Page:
Focused content designed to engage audiences, not just media and influencers:  From Google’s emphasis on conversational search to the strength of niche magazine sales, one thing is clear: tightly focused content is eagerly consumed by audiences, especially when it offers unique insight or real utility.

What does this mean for PR pros?  Audiences are telling us what they’re interested in and what they value, and this intelligence creates an important contextual framework for a variety of communications, from the pitch to the press release.

new school banner

This means framing messaging in the context of the audiences’ interest, in the form of answers to their questions, solutions to their problems and advice that ultimately makes their lives better – whether it makes a job easier, a hobby more fulfilling or a cause more compelling.   This trend – the development of more focused content, is also having an impact more broadly as …

PR teams are publishers & creators of more owned content:  One could argue that the definition of newsworthiness has changed, as media outlets are changing up their model and chasing the digital golden rings – namely, larger audiences and more web site traffic.    In addition to emphasizing stories designed to grab public attention (such as CNN’s spectacularly comprehensive coverage of Miley Cyrus’ performance at the Video Music Awards), journalists and bloggers are actively curating content on social networks, working to bolster their own social media presences, as well as those of the outlets they represent.   As a result, the digital news hole is huge, and outlets are very willing to reference owned content, including market research or user surveys.   A few years, ago, a PR team probably would not have dreamed of pitching these kinds of content, but in reality, company data can offer insight and provide significant story opportunities.   Savvy PR teams can work with their marketing counterparts to acquire rich visuals they can repurpose to add richness to a pitch, and they also know content that may not make the cut for a column or show can still gain exposure if an influencer shares it with his or her followers.  To maximize a message’s potential; communicators are grasping another trend, which is …

Employing multiple message formats & content distribution channels: It’s a rare campaign that doesn’t have multiple news hooks or angles, and it’s a rare audience that is found in just one place.   To ensure maximum uptake of a message, public relations professionals are increasingly employing a variety of message formats, and they’re deploying this content across multiple channels.  Done well, this approach does two things – it acquires new audiences for the organization, and encourages deeper engagement from the audience.   Delivering content across multiple channels is a sure-fire way to bring messages to new audiences, as long as the communicators behind the message are sure to synch the content with each audience. And employing a variety of formats – short form video, long form text, illustrative infographics, snackable posts and pithy tweets – ensures that people will find content in the format that is most appealing to them – which is the first step in building engagement.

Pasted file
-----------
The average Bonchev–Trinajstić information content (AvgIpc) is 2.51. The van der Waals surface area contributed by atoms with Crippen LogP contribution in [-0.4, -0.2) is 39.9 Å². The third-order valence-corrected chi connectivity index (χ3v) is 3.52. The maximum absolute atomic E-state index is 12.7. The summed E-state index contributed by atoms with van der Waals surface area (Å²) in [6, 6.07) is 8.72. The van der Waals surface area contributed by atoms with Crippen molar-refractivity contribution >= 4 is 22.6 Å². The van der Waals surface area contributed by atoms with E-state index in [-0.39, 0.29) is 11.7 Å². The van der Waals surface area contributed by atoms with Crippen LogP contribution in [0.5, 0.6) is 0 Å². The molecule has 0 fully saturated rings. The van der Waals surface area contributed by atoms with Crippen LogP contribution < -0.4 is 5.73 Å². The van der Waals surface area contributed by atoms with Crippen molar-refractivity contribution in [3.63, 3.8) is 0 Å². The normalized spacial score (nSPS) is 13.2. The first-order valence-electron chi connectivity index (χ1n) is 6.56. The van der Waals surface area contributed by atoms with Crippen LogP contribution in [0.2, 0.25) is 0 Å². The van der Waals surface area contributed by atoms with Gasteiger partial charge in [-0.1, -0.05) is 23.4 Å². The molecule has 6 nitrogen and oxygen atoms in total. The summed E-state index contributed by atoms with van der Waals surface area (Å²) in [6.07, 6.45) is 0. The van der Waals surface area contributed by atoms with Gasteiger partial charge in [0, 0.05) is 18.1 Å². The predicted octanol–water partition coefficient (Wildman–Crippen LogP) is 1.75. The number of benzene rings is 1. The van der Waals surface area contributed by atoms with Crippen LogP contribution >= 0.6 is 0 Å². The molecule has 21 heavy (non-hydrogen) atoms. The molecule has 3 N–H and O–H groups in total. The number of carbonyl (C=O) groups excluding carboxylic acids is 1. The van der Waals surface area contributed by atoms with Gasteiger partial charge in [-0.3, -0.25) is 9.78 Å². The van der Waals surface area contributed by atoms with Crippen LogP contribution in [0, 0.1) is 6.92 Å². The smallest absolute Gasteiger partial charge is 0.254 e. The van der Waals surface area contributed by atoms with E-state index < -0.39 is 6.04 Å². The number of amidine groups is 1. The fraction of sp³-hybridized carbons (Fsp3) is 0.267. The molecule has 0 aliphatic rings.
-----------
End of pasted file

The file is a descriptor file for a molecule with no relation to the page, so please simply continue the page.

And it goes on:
Measurement of outcomes not outputs It wouldn’t be a PR trends report without a reference to measurement, but this year, there’s a twist.  Marketers are growing more and more adept at measuring campaigns, channels, messages and outcomes, and that’s increasing the pressure on PR to tighten the screws on the key performance indicators we use to describe our work.   The nails are in the coffins of the equivalency metrics (such as ad value equivalencies, or worse, ad cost equivalencies) as communicators are learning to correlate message outcomes and interactions across channels, and are developing the ability to connect message reads and interactions directly with the marketing funnel and lead-generation databases within the organization.

PR is a bigger job than ever before, and the profession is growing in rigor.   What’s on your radar screen as you head into 2014?

Author Sarah Skerik is PR Newswire’s vice president of content marketing, and is the author of  the newly-published ebook  Driving Content DiscoveryFollow her on Twitter at @sarahskerik.

Interest vs Attention. Which is Your Goal?

int attnA conversation I had with a peer yesterday got me thinking about press release outcomes, specifically, generating interest versus generating attention.

My colleague, a senior VP at an integrated communications agency, was telling me about a news release his PR team wrote, promoting a presentation he was giving at an industry event.  Instead of leading with his name, or some discussion around the topic, the lead sentence they employed was a jargon-heavy corporate positioning statement.

He pushed back, asking why the release was emphasizing a specific keyword phrase, rather than the topic of the presentation, which was strongly related to the agency’s business.  The answer – they were trying to seed awareness of that particular keyword phrase, in conjunction with the brand.

Generating attention means nothing if audience doesn’t take a next step lil tweet